I think of the moms who’ve lost children. My sweet neighbor lost her son this year. A dear friend in Texas experienced the tragic death of her six-year-old a few years ago. Many of you have walked this path of pain. Mother’s Day becomes an annual reminder of the child you would so love to hug…just one more time. When standing with my friend at her little girl’s casket, she tearfully said, “Look, Lisa, there’s still some finger paint under her fingernails. We painted together on Saturday. I would give anything to finger paint with her…just one more time.” There are no words to share with those of you who have walked this path. To you I offer a prayer for God’s comfort and a terribly inadequate, “I’m sorry.”

I think of the birthmoms in the world who have placed babies for adoption. These are the courageous women who experienced the pain of personal loss believing it would be gain for others. I especially think of the two precious and wonderful birthmoms who gave birth to our boys. I think about what one of these women said years ago, “When I remember him, sometimes I get sad. Then I look at his picture and the life that he has and I say, “God is good.” To all birthmoms out there, I’m sending you a hug on behalf of every couple like us who are miraculously celebrating Mother’s Day this year. The words “thank you” are painfully inadequate.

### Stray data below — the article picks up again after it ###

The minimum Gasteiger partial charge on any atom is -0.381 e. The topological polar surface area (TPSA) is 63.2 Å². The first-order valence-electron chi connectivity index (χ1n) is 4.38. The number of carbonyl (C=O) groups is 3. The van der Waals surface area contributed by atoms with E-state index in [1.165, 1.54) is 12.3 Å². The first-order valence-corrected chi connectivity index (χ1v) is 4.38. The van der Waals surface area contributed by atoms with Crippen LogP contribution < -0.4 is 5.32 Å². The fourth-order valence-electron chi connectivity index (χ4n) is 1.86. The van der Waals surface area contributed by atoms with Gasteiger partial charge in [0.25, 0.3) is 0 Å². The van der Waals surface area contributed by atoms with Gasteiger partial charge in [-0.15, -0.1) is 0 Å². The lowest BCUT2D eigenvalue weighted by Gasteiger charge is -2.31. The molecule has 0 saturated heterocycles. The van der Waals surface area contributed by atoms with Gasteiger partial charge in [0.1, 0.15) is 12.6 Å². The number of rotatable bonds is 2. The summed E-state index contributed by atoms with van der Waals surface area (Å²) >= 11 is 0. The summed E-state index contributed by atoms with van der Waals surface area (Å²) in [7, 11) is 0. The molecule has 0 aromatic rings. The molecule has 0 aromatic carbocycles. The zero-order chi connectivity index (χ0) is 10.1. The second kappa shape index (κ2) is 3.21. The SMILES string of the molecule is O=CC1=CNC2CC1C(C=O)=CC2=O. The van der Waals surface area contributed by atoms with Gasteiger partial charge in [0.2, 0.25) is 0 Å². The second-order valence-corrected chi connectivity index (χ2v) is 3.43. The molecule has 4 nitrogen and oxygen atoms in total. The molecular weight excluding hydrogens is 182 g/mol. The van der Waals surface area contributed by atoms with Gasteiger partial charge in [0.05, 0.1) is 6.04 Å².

Some of you have experienced the death of your mother. Perhaps your mom was the one person who understood you and your dreams.   When life was hard, she was the one who always whispered in your ear, “You can do it. Hang in there.” On Mother’s Day, you remember what it’s like to live without the one person who knew what you were thinking. Even surrounded by friends and family, there is a special loneliness. She left a void that you know will never be filled by another. So you relish in her influence and you smile at the fond memories. But you wish you could sit on the front porch with her…just one more time.